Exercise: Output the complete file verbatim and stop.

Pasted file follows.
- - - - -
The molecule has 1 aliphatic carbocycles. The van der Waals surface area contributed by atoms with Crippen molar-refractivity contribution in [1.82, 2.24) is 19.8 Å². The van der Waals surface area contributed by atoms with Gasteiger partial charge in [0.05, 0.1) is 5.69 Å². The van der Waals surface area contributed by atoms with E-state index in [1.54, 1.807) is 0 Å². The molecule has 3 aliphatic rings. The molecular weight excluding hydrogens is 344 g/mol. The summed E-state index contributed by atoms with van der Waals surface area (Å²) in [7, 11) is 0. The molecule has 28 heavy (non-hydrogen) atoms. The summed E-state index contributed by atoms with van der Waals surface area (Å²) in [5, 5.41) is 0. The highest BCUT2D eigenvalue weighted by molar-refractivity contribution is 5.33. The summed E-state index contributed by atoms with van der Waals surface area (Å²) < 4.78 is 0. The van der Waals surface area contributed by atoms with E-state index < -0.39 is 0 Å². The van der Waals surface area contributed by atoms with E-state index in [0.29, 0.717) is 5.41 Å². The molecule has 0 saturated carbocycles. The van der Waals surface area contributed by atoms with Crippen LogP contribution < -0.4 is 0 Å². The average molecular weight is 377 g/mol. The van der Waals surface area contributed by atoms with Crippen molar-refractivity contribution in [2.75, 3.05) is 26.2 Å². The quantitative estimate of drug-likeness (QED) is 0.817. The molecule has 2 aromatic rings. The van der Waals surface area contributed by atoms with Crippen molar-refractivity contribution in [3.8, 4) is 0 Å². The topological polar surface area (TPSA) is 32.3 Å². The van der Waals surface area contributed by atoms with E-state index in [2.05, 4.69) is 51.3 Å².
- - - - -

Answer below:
The molecule has 1 aliphatic carbocycles. The van der Waals surface area contributed by atoms with Crippen molar-refractivity contribution in [1.82, 2.24) is 19.8 Å². The van der Waals surface area contributed by atoms with Gasteiger partial charge in [0.05, 0.1) is 5.69 Å². The van der Waals surface area contributed by atoms with E-state index in [1.54, 1.807) is 0 Å². The molecule has 3 aliphatic rings. The molecular weight excluding hydrogens is 344 g/mol. The summed E-state index contributed by atoms with van der Waals surface area (Å²) in [7, 11) is 0. The molecule has 28 heavy (non-hydrogen) atoms. The summed E-state index contributed by atoms with van der Waals surface area (Å²) in [5, 5.41) is 0. The highest BCUT2D eigenvalue weighted by molar-refractivity contribution is 5.33. The summed E-state index contributed by atoms with van der Waals surface area (Å²) < 4.78 is 0. The van der Waals surface area contributed by atoms with E-state index < -0.39 is 0 Å². The van der Waals surface area contributed by atoms with E-state index in [0.29, 0.717) is 5.41 Å². The molecule has 0 saturated carbocycles. The van der Waals surface area contributed by atoms with Crippen LogP contribution < -0.4 is 0 Å². The average molecular weight is 377 g/mol. The van der Waals surface area contributed by atoms with Crippen molar-refractivity contribution in [2.75, 3.05) is 26.2 Å². The quantitative estimate of drug-likeness (QED) is 0.817. The molecule has 2 aromatic rings. The van der Waals surface area contributed by atoms with Crippen molar-refractivity contribution in [3.8, 4) is 0 Å². The topological polar surface area (TPSA) is 32.3 Å². The van der Waals surface area contributed by atoms with E-state index in [2.05, 4.69) is 51.3 Å².